… nos States. (Fonte: «Guess Who Makes More Than Bankers: Their Regulators», Paul Kupiec no WSJ).
«The Bureau of Labor Statistics reports that the average annual salary of a bank employee was $49,540 in 2012, not much higher than the average annual across all occupations, $45,790.
Yet one group in banking stands out as highly paid—federal bank regulators. Before the Dodd-Frank Act, the average employee of a federal bank regulatory agency received 2.3 times the average compensation of a private banker. By 2013 this ratio increased to more than 2.7—and in some cases considerably more.
The average compensation at the Office of the Comptroller of the Currency (OCC), the Federal Deposit Insurance Corp. (FDIC) and the Consumer Financial Protection Bureau (CFPB) exceeded $190,000 in 2012. The staff at the Federal Reserve is likely even better compensated, but the Fed refuses to release employee salaries.
You might think high-paying jobs at these agencies require special skills. Not so. At the OCC, secretaries make on average $79,182 per annum. Motor vehicle operators (the agency's limo drivers) at the FDIC earn $82,130. Human resources management trainees at the CFPB make $110,759 a year.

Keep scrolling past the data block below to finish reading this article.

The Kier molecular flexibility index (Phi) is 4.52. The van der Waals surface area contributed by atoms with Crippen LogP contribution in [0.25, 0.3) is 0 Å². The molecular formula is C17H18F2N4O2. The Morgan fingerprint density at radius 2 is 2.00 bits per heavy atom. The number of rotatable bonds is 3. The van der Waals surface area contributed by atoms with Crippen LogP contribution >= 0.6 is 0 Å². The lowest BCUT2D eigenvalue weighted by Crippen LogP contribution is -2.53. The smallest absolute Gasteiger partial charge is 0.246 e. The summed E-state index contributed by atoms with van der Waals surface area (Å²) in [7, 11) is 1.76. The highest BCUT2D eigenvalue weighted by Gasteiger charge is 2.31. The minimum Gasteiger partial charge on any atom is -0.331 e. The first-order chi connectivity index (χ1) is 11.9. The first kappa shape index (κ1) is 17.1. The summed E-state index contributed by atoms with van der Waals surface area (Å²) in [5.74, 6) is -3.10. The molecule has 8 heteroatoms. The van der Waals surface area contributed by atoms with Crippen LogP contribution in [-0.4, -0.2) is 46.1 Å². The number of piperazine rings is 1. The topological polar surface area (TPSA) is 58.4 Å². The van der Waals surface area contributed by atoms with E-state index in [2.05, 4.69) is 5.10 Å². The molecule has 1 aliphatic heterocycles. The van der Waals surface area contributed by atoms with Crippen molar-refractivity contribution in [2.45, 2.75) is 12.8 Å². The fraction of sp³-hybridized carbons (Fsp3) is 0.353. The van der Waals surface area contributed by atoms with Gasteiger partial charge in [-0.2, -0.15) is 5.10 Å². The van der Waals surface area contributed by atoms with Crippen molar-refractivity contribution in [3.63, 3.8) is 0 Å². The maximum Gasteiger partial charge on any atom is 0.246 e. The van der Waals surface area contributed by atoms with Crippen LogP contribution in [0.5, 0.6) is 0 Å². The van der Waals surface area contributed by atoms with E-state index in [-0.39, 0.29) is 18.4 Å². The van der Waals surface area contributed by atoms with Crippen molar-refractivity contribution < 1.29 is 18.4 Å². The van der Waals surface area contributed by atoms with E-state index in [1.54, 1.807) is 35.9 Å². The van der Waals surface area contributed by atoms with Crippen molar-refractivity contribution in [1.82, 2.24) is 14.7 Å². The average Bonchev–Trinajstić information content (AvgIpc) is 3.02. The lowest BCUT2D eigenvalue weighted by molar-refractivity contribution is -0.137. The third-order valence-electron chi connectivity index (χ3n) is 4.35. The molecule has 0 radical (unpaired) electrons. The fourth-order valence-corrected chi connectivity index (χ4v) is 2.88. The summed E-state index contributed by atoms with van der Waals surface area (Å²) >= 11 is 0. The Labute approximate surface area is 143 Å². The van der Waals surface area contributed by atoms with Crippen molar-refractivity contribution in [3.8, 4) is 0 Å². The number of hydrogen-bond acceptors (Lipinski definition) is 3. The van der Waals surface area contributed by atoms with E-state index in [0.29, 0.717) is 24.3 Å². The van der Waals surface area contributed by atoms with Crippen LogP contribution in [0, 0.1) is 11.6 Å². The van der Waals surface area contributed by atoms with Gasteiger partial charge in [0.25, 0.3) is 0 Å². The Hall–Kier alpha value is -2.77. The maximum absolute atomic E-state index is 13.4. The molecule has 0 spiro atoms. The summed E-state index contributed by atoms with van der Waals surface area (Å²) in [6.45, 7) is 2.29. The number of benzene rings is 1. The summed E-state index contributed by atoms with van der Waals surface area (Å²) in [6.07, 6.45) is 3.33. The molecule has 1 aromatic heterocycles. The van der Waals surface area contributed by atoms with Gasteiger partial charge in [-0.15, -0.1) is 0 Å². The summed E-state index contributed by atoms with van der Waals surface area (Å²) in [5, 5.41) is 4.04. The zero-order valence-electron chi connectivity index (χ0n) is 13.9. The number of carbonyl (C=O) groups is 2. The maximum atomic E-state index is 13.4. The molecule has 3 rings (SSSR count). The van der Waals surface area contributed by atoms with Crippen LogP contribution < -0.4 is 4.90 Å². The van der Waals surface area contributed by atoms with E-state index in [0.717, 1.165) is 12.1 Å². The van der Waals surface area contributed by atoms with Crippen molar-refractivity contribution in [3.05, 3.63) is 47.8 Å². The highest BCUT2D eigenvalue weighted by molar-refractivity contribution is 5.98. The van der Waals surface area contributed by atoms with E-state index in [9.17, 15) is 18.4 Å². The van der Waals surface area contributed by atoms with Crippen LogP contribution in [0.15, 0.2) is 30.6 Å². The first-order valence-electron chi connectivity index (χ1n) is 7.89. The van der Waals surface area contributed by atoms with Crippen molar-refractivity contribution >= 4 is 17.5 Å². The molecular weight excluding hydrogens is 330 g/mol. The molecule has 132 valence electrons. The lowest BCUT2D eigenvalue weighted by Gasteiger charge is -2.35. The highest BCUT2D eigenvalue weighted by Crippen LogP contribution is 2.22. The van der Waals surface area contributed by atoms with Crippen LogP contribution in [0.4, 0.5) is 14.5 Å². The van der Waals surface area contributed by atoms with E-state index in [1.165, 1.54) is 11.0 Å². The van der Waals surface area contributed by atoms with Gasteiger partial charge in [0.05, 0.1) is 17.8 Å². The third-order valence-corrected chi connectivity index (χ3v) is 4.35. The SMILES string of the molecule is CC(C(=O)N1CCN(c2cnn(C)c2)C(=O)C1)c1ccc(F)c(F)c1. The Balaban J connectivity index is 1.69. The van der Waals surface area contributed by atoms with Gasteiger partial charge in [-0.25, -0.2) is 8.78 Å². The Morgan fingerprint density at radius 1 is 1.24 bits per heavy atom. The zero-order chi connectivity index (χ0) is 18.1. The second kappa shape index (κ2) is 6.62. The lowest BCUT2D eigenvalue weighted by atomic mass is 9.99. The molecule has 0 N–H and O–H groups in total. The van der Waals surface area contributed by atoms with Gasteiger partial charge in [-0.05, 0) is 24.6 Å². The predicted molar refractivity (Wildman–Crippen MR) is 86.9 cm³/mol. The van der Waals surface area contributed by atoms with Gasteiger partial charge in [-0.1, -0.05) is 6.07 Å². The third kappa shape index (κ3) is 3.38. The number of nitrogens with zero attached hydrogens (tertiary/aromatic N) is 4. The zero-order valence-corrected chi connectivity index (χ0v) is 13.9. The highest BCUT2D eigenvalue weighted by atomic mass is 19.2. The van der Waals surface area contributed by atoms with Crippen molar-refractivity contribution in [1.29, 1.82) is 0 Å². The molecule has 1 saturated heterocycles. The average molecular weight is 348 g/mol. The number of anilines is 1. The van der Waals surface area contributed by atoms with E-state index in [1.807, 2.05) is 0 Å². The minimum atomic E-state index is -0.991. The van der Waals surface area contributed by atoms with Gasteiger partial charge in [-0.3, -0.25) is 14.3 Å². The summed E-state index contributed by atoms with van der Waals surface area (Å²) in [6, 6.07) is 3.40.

Averages tell only part of the story. In 2012, 68% of FDIC and CFPB staff—and 66% at the OCC—earned above $100,000 a year. Nearly 19% of the CFPB and OCC staff earn more than $180,000 a year. At the OCC, 10.5% of workers earn above $200,000 a year, at the FDIC 9.3%.
Fewer than 7% of employees in any of these regulatory agencies earned less than $50,000. In other words, 93% of the employees in these federal bank regulatory agencies earned more than the average banker's salary in 2012.»
Também por cá os salários dos reguladores são um múltiplo mais modesto dos salários dos regulados. O salário médio anual dos primeiros ronda os 42,3 mil euros (segundo o relatório do BdeP de 2012, as remunerações 1.682 empregados atingiram 71,1 milhões de euros), contra 27,1 mil dos empregados do sector «Actividades financeiras e de seguros» (dados de 2011 da Pordata), ou seja 1,6.